Bob Carney was more than just the friendly face in the tavern that’s been described as this small community’s “Cheers.”
He and his wife, Rosemary, also volunteered for the Ballston Lake Fire Department and supported just about every community event as owners of Carney’s Restaurant in the hamlet on Route 146A.
And he was active — canoeing, bicycling and walking around Ballston Lake. So it was a shock to friends and customers when 71-year-old Bob Carney died Wednesday after a short illness.
“This is a terrible shock, and it’s a loss to our community,” said Joanne DeVoe of Glenville, a customer and longtime friend of the couple. “He was always there every time we went in. It’s kind of our ‘Cheers,’ ” she said of the tavern, referring to the popular TV show in the 1980s and early 1990s about a neighborhood bar.
“He’d always say, ‘How are your kids?’ ”
But the memory that sticks in DeVoe’s mind of Carney was his tenderness with his wife.
At a private party in January on Ballston Lake, Rosemary Carney decided she’d be a “polar bear” with some other brave souls and plunge into the frozen lake, DeVoe said.
Bob stood on the dock behind her as she jumped in for a brief dip.
“She was the first one out, and he was right there to give her a hand and a towel,” said DeVoe, who got the news Thursday while vacationing in Florida. “I think they were very supportive of each other.”
Carney was also a good neighbor, said Patre Kuziak, owner of Marcella’s restaurant and deli in Glenville.
“It seems like the restaurateurs in this area always pull together for whoever needs us,” Kuziak said. “That caliber of people in the business and personally seems to be a dying trend, unfortunately.”
Carney and his wife have always been willing to pitch in for community events, echoed Ballston Town Supervisor Patti Southworth.
“Bob was one of those people you could rely on,” she said. “It was quite a shock this morning when I walked through the door and that was the first thing I heard.”
The restaurant, which is marking its 30th year under the Carneys’ ownership, is open seven days a week for lunch and dinner, and holds a big St. Patrick’s Day celebration every year.
For most of its 175-year history, the building was a restaurant, hotel and train and trolley stop called the Ballston Lake Hotel.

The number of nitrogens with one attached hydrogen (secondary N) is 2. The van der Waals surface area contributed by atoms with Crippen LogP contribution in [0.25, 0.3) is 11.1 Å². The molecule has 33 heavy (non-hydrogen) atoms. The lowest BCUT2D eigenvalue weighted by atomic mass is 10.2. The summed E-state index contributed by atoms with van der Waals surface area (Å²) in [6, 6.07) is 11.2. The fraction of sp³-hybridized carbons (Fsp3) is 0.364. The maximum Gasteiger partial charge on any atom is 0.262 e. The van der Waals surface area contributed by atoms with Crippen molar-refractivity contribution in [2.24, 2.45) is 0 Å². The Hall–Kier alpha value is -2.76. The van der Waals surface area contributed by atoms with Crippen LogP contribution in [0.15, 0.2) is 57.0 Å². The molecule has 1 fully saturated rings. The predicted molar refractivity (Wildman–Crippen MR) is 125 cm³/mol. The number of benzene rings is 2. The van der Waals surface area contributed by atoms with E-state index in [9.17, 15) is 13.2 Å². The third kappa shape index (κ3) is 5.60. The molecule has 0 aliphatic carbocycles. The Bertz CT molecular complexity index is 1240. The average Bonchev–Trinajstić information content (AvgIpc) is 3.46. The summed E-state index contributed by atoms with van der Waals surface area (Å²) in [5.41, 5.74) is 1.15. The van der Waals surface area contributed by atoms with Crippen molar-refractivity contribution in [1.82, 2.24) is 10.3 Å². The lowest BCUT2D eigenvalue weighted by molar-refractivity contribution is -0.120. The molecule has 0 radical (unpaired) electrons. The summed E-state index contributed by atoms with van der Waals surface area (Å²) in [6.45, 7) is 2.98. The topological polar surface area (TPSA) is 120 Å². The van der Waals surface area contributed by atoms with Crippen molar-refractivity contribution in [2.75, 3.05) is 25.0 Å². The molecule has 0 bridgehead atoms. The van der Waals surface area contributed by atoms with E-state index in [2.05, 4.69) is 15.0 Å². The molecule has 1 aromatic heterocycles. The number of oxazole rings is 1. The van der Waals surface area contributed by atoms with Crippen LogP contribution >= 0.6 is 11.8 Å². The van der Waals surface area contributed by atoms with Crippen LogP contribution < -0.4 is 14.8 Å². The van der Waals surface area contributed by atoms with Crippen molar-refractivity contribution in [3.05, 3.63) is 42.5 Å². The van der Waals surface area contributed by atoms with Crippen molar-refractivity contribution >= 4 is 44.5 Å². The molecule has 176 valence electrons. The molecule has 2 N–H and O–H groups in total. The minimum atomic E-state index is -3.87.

The couple bought the business in 1982 without a clear plan, Bob Carney told The Sunday Gazette in February 2011.
“Neither one of us had any experience, but I always liked this place and taking it over was always in the back of my mind,” he said. “It was run-down. It was a mess. But we did a lot of cosmetic work, and then renovated just about every room in the place.”
The business saw its share of struggles over the three decades. In 2008, a sewage issue and disagreement with the state Department of Environmental Conservation almost caused the restaurant to close.
About six years ago, a septic system on the property was found to be failing and was sending raw sewage into a tributary of Ballston Lake. In late 2006 the restaurant installed a holding tank and began pumping it out at a cost of more than $900 a week.
The state then assessed $454,000 in fines and penalties, which the Carneys challenged in court in 2010.
Carney was born in East Meadow, Long Island, and grew up in Troy, graduating from Troy High School in 1958, according to his obituary. He and Rosemary tied the knot in 1966. They have four children and six grandchildren.
He served in the U.S. Marine Corps and worked as a machinist for General Electric in Schenectady before devoting himself to the restaurant.
In addition to his local service work in Ballston Lake, he was currently president of the Saratoga, Schenectady and Warren County Restaurant and Tavern Association.
Calling hours will be held from 10 a.m. to 2 p.m. Saturday at the Glenville Funeral Home, with the funeral service at 2 p.m. After that, an Irish wake will take place at the tavern starting at 3:30 p.m.
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